Northern Michigan University's Behavioral Education, Assessment and Research (BEAR) Center has received nearly $500,000 from the Michigan Health Endowment Fund (Health Fund) to reach wider populations in more diverse settings in the Upper Peninsula, and to train more providers. The BEAR Center was established in 2017 to provide critical therapy services to individuals with autism and other behavioral disorders in underrepresented rural areas, and to serve as a clinical and research site for students pursuing careers in the field.
“The BEAR Center's mission is threefold,” said Director Jacob Daar. “It gives our community access to quality behavior analytic services, provides training and professional development to future and current behavior analysts, and facilitates student and faculty research in the areas of clinical practice and management. The Health Fund grant will help us to achieve this mission in several ways.”
Daar said the BEAR Center's services were previously limited to children ages 2-6 with specific language deficits. Through the Health Fund grant, they will now extend to the entire school-age population (2-22 years old) and address a wider range of behavioral difficulties. These include self-injurious and aggressive behaviors, tantrums, feeding issues and failures to remain in therapeutic or school settings.
The expansion of services will allow BEAR Center trainees to experience a greater range of clients and clinical concerns. Daar said students learning to apply behavior analytic consultation in this broader context will be better prepared to service the community once they graduate.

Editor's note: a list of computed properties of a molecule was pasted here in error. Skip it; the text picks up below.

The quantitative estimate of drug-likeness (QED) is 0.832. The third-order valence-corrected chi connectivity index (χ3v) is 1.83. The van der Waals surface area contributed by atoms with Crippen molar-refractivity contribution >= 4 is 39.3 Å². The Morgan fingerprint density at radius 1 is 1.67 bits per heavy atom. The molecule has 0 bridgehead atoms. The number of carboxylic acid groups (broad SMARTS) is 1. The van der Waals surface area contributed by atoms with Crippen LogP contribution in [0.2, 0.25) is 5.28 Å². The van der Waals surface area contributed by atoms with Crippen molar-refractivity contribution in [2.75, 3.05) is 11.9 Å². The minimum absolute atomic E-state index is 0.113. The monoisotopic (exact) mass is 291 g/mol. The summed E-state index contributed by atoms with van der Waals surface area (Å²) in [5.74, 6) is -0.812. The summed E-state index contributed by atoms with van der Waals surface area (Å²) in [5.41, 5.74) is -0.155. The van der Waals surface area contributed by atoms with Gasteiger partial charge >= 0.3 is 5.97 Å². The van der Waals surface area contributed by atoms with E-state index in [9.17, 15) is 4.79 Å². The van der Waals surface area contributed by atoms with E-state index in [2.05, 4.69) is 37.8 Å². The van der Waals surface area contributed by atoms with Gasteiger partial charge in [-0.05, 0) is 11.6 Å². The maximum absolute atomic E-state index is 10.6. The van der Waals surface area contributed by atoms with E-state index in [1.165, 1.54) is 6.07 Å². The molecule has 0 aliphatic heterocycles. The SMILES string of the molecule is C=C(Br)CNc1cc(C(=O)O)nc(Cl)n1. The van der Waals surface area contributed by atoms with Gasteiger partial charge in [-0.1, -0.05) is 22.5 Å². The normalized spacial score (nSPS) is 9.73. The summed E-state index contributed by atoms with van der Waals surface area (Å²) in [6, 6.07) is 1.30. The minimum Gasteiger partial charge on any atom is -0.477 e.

“The BEAR Center is always looking to find ways to improve clinical practice and staff training,” Daar added. “A component of this project is to provide the U.P. with a resource for paraprofessional training in behavior analytic strategies and techniques via a hybrid online and experiential training program. This program is a unique attempt to increase the availability and quality of behavior technician training, which we hope will support the application of competence and evidence-based best practices.”
Adam Prus, chair of the NMU Department of Psychological Science, said rural areas too often struggle to support the behavioral health needs of its community members due to limited funding and too few personnel.
“This grant provides a major funding initiative designed to creatively make enormous gains in the region's accessibility to behavior services by providing direct care to clients at the BEAR Center clinic, utilizing telehealth services for hard-to-reach locations through NMU's Educational Access Network, and sustaining these efforts into the future by providing online professionally certified behavior health training to a workforce of individuals who call the U.P. home. I'm excited for the work we'll see from the very talented BEAR Center team with this surge in financial resources."
The BEAR Center's work supported by the Health Fund is also representative of NMU's overall commitment to addressing rural health care challenges in the Upper Peninsula, and to developing an innovative and collaborative model to improve health and wellness outcomes in rural areas across the nation.
NMU Center for Rural Health Director Elise Bur said she is “ecstatic” about the Health Fund grant and looks forward to supporting and expanding collaborative efforts that improve the health and well-being of U.P. residents.
The Health Fund's 2020 grants program invested $14.6 million in 40 innovative initiatives in two categories: behavioral health; and nutrition and healthy lifestyles.
Find more information on the NMU BEAR Center here.